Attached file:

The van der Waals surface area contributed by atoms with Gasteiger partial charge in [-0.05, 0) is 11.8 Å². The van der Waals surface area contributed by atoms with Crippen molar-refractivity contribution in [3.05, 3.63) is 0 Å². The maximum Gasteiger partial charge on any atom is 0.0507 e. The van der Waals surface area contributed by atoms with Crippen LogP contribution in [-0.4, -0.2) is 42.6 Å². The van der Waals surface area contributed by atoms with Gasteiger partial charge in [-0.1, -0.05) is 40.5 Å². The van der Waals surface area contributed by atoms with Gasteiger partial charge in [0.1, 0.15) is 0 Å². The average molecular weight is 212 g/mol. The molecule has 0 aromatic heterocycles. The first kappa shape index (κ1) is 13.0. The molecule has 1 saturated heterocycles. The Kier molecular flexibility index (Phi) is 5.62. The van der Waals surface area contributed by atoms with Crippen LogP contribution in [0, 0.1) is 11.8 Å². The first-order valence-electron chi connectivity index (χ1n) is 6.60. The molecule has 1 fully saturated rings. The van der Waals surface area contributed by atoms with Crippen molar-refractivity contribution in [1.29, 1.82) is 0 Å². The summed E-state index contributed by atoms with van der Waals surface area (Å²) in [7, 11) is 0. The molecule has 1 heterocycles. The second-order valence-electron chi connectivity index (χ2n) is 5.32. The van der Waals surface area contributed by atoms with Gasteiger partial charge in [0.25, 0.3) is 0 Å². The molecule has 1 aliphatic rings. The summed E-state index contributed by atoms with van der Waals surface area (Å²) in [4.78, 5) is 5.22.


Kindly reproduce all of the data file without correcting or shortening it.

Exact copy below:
The van der Waals surface area contributed by atoms with Gasteiger partial charge in [-0.05, 0) is 11.8 Å². The van der Waals surface area contributed by atoms with Crippen molar-refractivity contribution in [3.05, 3.63) is 0 Å². The maximum Gasteiger partial charge on any atom is 0.0507 e. The van der Waals surface area contributed by atoms with Crippen LogP contribution in [-0.4, -0.2) is 42.6 Å². The van der Waals surface area contributed by atoms with Gasteiger partial charge in [-0.1, -0.05) is 40.5 Å². The van der Waals surface area contributed by atoms with Gasteiger partial charge in [0.1, 0.15) is 0 Å². The average molecular weight is 212 g/mol. The molecule has 0 aromatic heterocycles. The first kappa shape index (κ1) is 13.0. The molecule has 1 saturated heterocycles. The Kier molecular flexibility index (Phi) is 5.62. The van der Waals surface area contributed by atoms with Crippen LogP contribution in [0, 0.1) is 11.8 Å². The first-order valence-electron chi connectivity index (χ1n) is 6.60. The molecule has 1 fully saturated rings. The van der Waals surface area contributed by atoms with Crippen molar-refractivity contribution in [1.29, 1.82) is 0 Å². The summed E-state index contributed by atoms with van der Waals surface area (Å²) in [7, 11) is 0. The molecule has 1 heterocycles. The second-order valence-electron chi connectivity index (χ2n) is 5.32. The van der Waals surface area contributed by atoms with Gasteiger partial charge in [0.25, 0.3) is 0 Å². The molecule has 1 aliphatic rings. The summed E-state index contributed by atoms with van der Waals surface area (Å²) in [4.78, 5) is 5.22.